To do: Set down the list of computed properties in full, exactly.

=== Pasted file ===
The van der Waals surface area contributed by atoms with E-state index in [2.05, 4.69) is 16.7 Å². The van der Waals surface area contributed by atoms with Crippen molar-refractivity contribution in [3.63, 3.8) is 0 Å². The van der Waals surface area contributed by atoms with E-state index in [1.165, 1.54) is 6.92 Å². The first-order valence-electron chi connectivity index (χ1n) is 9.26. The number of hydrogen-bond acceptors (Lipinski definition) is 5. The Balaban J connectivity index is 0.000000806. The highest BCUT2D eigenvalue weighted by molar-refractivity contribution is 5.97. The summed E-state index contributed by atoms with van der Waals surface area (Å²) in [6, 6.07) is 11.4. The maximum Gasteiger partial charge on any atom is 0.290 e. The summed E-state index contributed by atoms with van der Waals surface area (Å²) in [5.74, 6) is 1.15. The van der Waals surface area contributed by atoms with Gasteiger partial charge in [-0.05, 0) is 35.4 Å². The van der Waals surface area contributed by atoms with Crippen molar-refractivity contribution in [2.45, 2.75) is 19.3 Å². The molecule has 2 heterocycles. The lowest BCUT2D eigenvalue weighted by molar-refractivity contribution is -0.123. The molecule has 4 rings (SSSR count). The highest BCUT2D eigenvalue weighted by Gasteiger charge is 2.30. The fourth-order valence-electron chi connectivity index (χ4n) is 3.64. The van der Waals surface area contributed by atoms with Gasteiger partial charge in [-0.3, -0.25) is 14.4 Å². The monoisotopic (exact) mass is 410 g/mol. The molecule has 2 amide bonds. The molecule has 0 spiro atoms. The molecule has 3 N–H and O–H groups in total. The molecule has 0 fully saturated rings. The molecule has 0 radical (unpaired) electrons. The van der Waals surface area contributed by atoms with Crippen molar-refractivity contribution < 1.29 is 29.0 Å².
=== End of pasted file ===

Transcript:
The van der Waals surface area contributed by atoms with E-state index in [2.05, 4.69) is 16.7 Å². The van der Waals surface area contributed by atoms with Crippen molar-refractivity contribution in [3.63, 3.8) is 0 Å². The van der Waals surface area contributed by atoms with E-state index in [1.165, 1.54) is 6.92 Å². The first-order valence-electron chi connectivity index (χ1n) is 9.26. The number of hydrogen-bond acceptors (Lipinski definition) is 5. The Balaban J connectivity index is 0.000000806. The highest BCUT2D eigenvalue weighted by molar-refractivity contribution is 5.97. The summed E-state index contributed by atoms with van der Waals surface area (Å²) in [6, 6.07) is 11.4. The maximum Gasteiger partial charge on any atom is 0.290 e. The summed E-state index contributed by atoms with van der Waals surface area (Å²) in [5.74, 6) is 1.15. The van der Waals surface area contributed by atoms with Gasteiger partial charge in [-0.05, 0) is 35.4 Å². The van der Waals surface area contributed by atoms with Crippen molar-refractivity contribution in [2.45, 2.75) is 19.3 Å². The molecule has 2 heterocycles. The lowest BCUT2D eigenvalue weighted by molar-refractivity contribution is -0.123. The molecule has 4 rings (SSSR count). The highest BCUT2D eigenvalue weighted by Gasteiger charge is 2.30. The fourth-order valence-electron chi connectivity index (χ4n) is 3.64. The van der Waals surface area contributed by atoms with Gasteiger partial charge in [-0.3, -0.25) is 14.4 Å². The monoisotopic (exact) mass is 410 g/mol. The molecule has 2 amide bonds. The molecule has 0 spiro atoms. The molecule has 3 N–H and O–H groups in total. The molecule has 0 fully saturated rings. The molecule has 0 radical (unpaired) electrons. The van der Waals surface area contributed by atoms with Crippen molar-refractivity contribution < 1.29 is 29.0 Å².